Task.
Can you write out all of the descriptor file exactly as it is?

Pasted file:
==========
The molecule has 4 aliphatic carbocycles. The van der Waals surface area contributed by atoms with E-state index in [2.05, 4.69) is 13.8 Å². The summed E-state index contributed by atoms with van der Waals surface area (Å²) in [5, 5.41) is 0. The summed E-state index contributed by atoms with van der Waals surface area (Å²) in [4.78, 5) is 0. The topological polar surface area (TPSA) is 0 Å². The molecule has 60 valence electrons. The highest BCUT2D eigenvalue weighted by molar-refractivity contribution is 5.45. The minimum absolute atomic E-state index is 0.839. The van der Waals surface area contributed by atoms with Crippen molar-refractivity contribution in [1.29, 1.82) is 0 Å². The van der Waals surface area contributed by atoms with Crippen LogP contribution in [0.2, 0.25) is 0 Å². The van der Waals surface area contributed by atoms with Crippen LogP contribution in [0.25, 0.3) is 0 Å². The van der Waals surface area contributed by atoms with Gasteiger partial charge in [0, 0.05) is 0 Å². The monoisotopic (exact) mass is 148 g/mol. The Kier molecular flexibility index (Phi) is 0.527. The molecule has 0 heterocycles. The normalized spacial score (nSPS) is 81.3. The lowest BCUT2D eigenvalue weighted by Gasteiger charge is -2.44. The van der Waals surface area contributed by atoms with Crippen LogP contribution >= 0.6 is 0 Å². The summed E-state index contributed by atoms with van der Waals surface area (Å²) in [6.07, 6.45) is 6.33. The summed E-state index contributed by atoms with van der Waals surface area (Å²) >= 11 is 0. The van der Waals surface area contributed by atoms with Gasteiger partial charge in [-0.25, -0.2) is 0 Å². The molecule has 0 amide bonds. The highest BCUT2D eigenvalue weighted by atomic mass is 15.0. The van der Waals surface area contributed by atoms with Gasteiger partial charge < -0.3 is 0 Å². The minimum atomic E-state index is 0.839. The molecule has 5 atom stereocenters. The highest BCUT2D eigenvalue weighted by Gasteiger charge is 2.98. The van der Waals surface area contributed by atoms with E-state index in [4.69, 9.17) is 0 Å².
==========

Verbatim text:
The molecule has 4 aliphatic carbocycles. The van der Waals surface area contributed by atoms with E-state index in [2.05, 4.69) is 13.8 Å². The summed E-state index contributed by atoms with van der Waals surface area (Å²) in [5, 5.41) is 0. The summed E-state index contributed by atoms with van der Waals surface area (Å²) in [4.78, 5) is 0. The topological polar surface area (TPSA) is 0 Å². The molecule has 60 valence electrons. The highest BCUT2D eigenvalue weighted by molar-refractivity contribution is 5.45. The minimum absolute atomic E-state index is 0.839. The van der Waals surface area contributed by atoms with Crippen molar-refractivity contribution in [1.29, 1.82) is 0 Å². The van der Waals surface area contributed by atoms with Crippen LogP contribution in [0.2, 0.25) is 0 Å². The van der Waals surface area contributed by atoms with Crippen LogP contribution in [0.25, 0.3) is 0 Å². The van der Waals surface area contributed by atoms with Gasteiger partial charge in [0, 0.05) is 0 Å². The monoisotopic (exact) mass is 148 g/mol. The Kier molecular flexibility index (Phi) is 0.527. The molecule has 0 heterocycles. The normalized spacial score (nSPS) is 81.3. The lowest BCUT2D eigenvalue weighted by Gasteiger charge is -2.44. The van der Waals surface area contributed by atoms with Crippen LogP contribution >= 0.6 is 0 Å². The summed E-state index contributed by atoms with van der Waals surface area (Å²) in [6.07, 6.45) is 6.33. The summed E-state index contributed by atoms with van der Waals surface area (Å²) >= 11 is 0. The van der Waals surface area contributed by atoms with Gasteiger partial charge in [-0.25, -0.2) is 0 Å². The molecule has 0 amide bonds. The highest BCUT2D eigenvalue weighted by atomic mass is 15.0. The van der Waals surface area contributed by atoms with Gasteiger partial charge < -0.3 is 0 Å². The minimum atomic E-state index is 0.839. The molecule has 5 atom stereocenters. The highest BCUT2D eigenvalue weighted by Gasteiger charge is 2.98. The van der Waals surface area contributed by atoms with E-state index in [4.69, 9.17) is 0 Å².